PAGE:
10. Yes, this first flaw on its own is enough to show that house prices are substantially overpriced. The dual income argument is also obviously completely flawed. Not only that, the proportion of single person aka single income households is forecast to rise even further in the future. Your calculations and assumptions have clearly shown just how much house prices need to fall....but I would keep these to yourself when doing viewings unless you can use the information via feedback to encourage your clients to drop their prices. You get paid on volume...and the good times cannot roll again until prices fall. After all, why should you care what happens to prices? Your job is to smooth the buying and selling process, not make people money...and remember, "the first cut is the cheapest"... All the best...
  11. The most obvious flaw is that the person who bought in the late 90s is also now paying a similar rate of interest to the person purchasing now....
  12. Look at the factors in the Japanese deflation and compare them to the UK. Some are different, and some the same. Are the differences going to change the outcome much? We have been importing commodity inflation, but how long will that persist? Our population is growing, but will that lead to a higher or lower dependency ratio given the levels of unemployment and the willingness of older people to work longer? The situation is not exactly the same, but we certainly have had an enormous asset bubble and now have insolvent banks. "Before he was Chairman of the United States Federal Reserve, Ben Bernanke claimed in 2002, "...sufficient injections of money will ultimately always reverse a deflation",[26] although Japan's deflationary spiral was not broken by this very sort of quantitative easing." Dr Posen also says he has learnt from Japan, but it is revealing that he said "The second thing that Japan teaches us-which perhaps does not fit with people’s beliefs about where I sit, but it has to be recognised as a reality-is that deflation, if you fall into it, is both stickier and a little less bad than we thought. When I first came before this Committee when I was nominated for the position I wrote a bit about that in my statement, and it remains true; deflation is much worse than a little inflation and it is very hard to get out of. But you don’t get into this downward horrible spiral that some of us worried about in Japan’s case. There is a lot more stickiness in the system." This statement strikes me as cavalier given how massively overpriced UK housing is in nominal terms and how much bad debt our insolvent banks still have to realise. I'm not so sure things are so "sticky"...
  13. Money velocity will continue to decrease. This paper explores how this happened in Japan.
  14. The Central Banks cannot prevent deflation. That is your fundamental erroneous assumption. QE has done very little indeed to influence inflation. The UK money supply has been virtually unchanged for the last couple of years. Nearly all inflation has come from commodities. Meanwhile the amounts of QE become smaller and smaller whilst the M4 shrinkage shows no sign of abating. You can't shrink the supply of gold. The most effective deflation fighting method at the UK government's disposal is to hike VAT which they will almost certainly do again if their deficit reduction plans start to come off the rails. As for positive real interest rates, these are easy to find in the UK. Why do you perpetuate this blatant falsehood?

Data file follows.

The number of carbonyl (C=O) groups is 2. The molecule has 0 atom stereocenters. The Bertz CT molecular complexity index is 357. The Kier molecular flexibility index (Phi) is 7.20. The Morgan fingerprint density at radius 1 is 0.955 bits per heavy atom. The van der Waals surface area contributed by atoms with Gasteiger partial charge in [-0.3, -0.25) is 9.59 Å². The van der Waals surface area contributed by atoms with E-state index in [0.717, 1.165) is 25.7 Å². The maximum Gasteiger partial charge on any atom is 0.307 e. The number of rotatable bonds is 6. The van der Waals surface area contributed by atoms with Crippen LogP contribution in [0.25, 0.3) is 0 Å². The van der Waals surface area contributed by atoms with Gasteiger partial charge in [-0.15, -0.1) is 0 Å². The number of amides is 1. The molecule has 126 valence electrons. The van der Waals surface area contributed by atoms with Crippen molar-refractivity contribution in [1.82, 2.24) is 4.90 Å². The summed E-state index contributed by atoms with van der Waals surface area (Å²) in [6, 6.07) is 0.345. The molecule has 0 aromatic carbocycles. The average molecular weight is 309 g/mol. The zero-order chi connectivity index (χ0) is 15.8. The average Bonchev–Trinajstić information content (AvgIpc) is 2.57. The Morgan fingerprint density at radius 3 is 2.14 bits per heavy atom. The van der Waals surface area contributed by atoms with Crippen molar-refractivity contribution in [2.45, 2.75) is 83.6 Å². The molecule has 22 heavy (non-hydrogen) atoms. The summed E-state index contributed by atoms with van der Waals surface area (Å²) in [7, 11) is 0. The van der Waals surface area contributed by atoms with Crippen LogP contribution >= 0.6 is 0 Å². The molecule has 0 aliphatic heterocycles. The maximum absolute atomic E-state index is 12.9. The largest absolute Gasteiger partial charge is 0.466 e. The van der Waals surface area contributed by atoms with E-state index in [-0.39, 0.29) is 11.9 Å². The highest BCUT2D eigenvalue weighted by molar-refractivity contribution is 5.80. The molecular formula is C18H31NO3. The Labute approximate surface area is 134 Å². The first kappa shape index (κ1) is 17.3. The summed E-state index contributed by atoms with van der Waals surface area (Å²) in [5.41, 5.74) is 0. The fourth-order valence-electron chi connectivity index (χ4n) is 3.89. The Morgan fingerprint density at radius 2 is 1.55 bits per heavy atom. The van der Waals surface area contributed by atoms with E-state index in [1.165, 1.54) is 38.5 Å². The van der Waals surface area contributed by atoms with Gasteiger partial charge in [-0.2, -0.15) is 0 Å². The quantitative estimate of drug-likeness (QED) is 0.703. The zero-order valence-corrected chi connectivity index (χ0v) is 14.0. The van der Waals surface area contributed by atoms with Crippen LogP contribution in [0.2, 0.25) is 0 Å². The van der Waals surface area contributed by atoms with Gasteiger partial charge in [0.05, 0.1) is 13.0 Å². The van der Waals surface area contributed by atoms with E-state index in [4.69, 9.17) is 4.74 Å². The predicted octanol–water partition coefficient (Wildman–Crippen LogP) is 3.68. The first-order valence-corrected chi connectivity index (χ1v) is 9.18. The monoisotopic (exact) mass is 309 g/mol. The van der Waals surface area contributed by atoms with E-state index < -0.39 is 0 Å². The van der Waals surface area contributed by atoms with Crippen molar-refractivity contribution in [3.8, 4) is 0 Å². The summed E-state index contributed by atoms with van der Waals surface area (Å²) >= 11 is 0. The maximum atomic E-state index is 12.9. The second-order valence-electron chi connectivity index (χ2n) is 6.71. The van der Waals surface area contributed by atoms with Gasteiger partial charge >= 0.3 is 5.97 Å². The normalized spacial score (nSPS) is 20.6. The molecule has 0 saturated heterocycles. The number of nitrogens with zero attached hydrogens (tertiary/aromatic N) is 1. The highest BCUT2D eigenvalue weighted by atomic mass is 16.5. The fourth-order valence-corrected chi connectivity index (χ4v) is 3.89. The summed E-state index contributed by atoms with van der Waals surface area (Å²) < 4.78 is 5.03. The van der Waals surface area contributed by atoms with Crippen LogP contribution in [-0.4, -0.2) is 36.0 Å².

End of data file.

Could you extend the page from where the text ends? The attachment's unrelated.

15. Without knowing what you mean by renewal, or the rate you'll be reverting to, it is still probably a really bad idea to make overpayments. If you are coming to the end of a tie-in and reverting to the lender's SVR, I would seriously consider calculating the difference in APR between that and any new deal - it may well be lower and changing mortgage pointless. If you have not done so already, convert your mortgage to interest only (and get a higher LTV if possible). Any money you were intending on using for capital repayment and overpayments is far better invested in assets that will "beat" the mortgage rate over the length of the mortgage term. The best option would be to set up a monthly payment plan to invest in Investment Trusts of equities. You should look at non-UK/European/US equities in particular ie Emerging Markets/Asia/Japan. Avoid gold and gilts. In ten years time, you will feel much better having this cash in hand rather than permanently locked up as an offset against your debt. (As well as annual ISA allowances of £10k or so for you (and possibly your wife) you also get to realise up to £10k or so pa in capital gains per person - without knowing our numbers, you may find you can in fact build your entire fund free of tax over time.) If at all possible however, I would forget all this mortgage talk and seriously consider selling your home as soon as possible to rent instead. UK house prices need to fall by 50% in real terms to revert to mean. With deflation looming or at best very low inflation, this will translate into large nominal falls. Substantial amounts of equity in your home will therefore vanish into thin air and (without knowing the numbers) this could even include past and future capital repayments. The window is closing - put your calculator aside and call an Estate Agent!